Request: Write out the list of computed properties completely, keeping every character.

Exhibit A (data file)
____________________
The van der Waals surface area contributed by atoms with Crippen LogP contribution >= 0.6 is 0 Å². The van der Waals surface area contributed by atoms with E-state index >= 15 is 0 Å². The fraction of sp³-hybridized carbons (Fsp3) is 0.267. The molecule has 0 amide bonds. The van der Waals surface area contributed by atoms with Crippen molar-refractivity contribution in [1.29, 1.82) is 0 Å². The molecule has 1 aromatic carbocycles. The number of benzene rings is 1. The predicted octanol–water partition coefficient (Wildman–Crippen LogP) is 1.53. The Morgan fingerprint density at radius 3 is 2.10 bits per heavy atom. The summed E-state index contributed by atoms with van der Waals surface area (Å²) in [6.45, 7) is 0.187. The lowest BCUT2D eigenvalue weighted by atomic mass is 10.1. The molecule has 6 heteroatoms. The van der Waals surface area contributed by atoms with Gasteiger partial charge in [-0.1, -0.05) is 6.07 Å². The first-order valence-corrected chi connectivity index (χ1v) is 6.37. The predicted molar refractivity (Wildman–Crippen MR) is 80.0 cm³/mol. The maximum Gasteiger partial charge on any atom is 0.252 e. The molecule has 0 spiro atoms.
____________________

The van der Waals surface area contributed by atoms with Crippen LogP contribution >= 0.6 is 0 Å². The van der Waals surface area contributed by atoms with E-state index >= 15 is 0 Å². The fraction of sp³-hybridized carbons (Fsp3) is 0.267. The molecule has 0 amide bonds. The van der Waals surface area contributed by atoms with Crippen molar-refractivity contribution in [1.29, 1.82) is 0 Å². The molecule has 1 aromatic carbocycles. The number of benzene rings is 1. The predicted octanol–water partition coefficient (Wildman–Crippen LogP) is 1.53. The Morgan fingerprint density at radius 3 is 2.10 bits per heavy atom. The summed E-state index contributed by atoms with van der Waals surface area (Å²) in [6.45, 7) is 0.187. The lowest BCUT2D eigenvalue weighted by atomic mass is 10.1. The molecule has 6 heteroatoms. The van der Waals surface area contributed by atoms with Gasteiger partial charge in [-0.1, -0.05) is 6.07 Å². The first-order valence-corrected chi connectivity index (χ1v) is 6.37. The predicted molar refractivity (Wildman–Crippen MR) is 80.0 cm³/mol. The maximum Gasteiger partial charge on any atom is 0.252 e. The molecule has 0 spiro atoms.